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Professor Robert Burgoyne (retired)

Honorary Professor in Film Studies

I completed my undergraduate degree at the University of Minnesota (summa cum laude) and my doctorate at New York University.

My work centers on historiography and film, with a special emphasis on American cinema, history and national identity, and the counter narratives of nation that have emerged in many films.  Recent publications include Film Nation: Hollywood Looks at U. S. History: Revised and Expanded Edition and The Epic Film in World Culture. I have also published on memory and contemporary American culture; cinephilia in the work of Douglas Gordon and Corey Arcangel; and the imagery of haunting and spectrality in the war film. Narrative theory, Italian cinema, and the impact of digital technologies on film form and theory are also subjects on which I have published, and which I continue to pursue. Much of my recent work flows from my central interest in the cinematic rewriting of history, and the power of film to illuminate the contemporary moment by reconceiving the dominant fictions that have formed around the past.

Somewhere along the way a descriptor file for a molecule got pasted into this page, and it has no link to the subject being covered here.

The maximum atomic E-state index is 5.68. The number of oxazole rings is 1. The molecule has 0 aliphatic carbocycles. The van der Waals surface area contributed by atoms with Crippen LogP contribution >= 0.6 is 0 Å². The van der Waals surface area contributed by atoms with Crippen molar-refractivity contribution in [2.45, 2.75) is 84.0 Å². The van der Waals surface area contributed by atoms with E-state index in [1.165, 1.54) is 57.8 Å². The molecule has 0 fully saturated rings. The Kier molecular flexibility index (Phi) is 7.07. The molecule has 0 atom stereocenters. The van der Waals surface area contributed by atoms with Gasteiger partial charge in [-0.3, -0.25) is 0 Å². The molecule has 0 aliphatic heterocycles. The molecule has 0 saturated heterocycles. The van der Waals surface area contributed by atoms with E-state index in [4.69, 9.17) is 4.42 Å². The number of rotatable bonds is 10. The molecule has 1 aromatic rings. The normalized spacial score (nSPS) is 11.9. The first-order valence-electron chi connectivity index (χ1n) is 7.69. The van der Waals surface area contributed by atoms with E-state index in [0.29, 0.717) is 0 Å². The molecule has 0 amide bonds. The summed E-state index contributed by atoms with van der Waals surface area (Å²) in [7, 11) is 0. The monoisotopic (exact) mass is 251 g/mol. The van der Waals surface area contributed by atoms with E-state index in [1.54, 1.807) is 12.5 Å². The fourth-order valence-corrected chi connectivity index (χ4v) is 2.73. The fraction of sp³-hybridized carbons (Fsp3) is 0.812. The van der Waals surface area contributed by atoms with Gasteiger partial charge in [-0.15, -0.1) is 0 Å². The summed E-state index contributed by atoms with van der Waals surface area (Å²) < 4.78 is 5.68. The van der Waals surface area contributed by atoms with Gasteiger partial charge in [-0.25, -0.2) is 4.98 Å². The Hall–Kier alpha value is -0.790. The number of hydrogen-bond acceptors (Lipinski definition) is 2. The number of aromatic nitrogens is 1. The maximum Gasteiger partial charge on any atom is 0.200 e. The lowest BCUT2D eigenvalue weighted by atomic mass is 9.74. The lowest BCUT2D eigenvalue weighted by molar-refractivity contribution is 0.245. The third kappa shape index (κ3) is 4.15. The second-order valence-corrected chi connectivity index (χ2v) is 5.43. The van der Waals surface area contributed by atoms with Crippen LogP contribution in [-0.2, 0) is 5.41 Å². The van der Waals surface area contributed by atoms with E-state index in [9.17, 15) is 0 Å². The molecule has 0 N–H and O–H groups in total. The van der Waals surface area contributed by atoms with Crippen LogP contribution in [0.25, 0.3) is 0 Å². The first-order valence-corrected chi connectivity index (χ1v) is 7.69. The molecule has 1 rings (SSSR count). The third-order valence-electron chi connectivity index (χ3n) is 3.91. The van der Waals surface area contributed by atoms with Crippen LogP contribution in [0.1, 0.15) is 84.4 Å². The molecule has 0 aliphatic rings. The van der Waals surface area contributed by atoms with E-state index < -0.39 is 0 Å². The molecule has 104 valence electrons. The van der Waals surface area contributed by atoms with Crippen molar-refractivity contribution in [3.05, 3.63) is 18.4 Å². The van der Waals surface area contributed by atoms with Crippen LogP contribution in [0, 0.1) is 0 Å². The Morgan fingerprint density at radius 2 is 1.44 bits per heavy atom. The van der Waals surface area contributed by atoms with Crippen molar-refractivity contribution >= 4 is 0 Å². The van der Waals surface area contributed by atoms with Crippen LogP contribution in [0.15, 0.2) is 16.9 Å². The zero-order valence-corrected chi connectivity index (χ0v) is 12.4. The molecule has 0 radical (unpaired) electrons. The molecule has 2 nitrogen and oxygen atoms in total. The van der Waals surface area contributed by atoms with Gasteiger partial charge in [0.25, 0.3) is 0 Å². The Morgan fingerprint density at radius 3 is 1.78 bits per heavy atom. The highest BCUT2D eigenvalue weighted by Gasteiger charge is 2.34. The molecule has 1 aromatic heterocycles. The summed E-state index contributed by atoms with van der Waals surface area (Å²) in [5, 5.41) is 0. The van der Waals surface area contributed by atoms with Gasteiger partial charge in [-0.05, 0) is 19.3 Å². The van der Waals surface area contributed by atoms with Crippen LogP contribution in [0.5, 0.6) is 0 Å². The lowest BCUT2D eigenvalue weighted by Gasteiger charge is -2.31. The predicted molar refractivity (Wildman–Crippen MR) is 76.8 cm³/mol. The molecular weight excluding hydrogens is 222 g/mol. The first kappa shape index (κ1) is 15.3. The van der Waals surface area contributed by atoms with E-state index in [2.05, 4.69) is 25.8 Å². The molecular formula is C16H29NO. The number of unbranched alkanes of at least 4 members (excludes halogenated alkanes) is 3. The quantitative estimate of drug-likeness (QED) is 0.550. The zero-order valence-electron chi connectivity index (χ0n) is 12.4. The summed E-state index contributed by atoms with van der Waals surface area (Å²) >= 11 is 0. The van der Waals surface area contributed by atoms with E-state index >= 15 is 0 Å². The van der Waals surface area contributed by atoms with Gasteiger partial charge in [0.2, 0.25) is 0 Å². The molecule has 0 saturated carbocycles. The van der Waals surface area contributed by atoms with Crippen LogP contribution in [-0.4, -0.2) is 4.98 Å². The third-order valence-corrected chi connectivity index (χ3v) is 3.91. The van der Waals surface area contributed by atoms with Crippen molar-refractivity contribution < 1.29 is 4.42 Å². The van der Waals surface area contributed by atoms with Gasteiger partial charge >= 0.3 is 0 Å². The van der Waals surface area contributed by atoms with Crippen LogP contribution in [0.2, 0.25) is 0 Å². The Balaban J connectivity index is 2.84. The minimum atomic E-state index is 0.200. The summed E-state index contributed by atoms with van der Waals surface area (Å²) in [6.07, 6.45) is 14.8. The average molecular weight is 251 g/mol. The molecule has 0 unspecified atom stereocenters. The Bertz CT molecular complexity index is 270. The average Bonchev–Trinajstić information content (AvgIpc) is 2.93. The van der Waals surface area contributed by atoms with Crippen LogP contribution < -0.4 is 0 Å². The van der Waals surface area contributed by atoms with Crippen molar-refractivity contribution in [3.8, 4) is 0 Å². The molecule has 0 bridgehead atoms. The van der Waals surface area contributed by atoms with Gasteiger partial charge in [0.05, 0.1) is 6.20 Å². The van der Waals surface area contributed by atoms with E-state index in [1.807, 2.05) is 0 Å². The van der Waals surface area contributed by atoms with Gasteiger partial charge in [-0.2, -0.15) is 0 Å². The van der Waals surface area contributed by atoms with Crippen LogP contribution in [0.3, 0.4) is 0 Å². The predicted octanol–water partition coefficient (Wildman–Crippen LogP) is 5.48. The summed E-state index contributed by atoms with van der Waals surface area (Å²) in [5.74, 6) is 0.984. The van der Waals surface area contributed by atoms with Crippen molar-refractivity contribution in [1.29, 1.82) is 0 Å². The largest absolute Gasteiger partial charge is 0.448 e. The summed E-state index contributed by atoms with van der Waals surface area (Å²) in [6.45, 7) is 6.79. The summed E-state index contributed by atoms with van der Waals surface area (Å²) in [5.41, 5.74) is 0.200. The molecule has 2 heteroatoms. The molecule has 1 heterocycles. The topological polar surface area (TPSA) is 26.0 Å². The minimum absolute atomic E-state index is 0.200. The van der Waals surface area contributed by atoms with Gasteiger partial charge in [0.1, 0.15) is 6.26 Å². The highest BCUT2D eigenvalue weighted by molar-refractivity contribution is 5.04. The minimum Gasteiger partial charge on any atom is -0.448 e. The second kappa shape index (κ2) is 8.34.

Current research

I am currently researching and writing on the war film, with an optic derived from the recent work of Hardt and Negri, Jameson, and Virilio.  I consider the war film as a genre of embodiment, a "body genre," that employs sound, image, editing, and camera movement to intensify the affective engagement of the spectator.   My premise is that the war film, far from being restricted to the codes of realism and verisimilitude, conveys an intensified somatic experience of combat and trauma that foregrounds the significance of the "body at risk" as the core device of the genre.  Reconsidering the war film as a genre of the visceral, I am exploring the way the body is mapped onto systems of ideology, technology, and onto discourses of the phantasmatic and uncanny.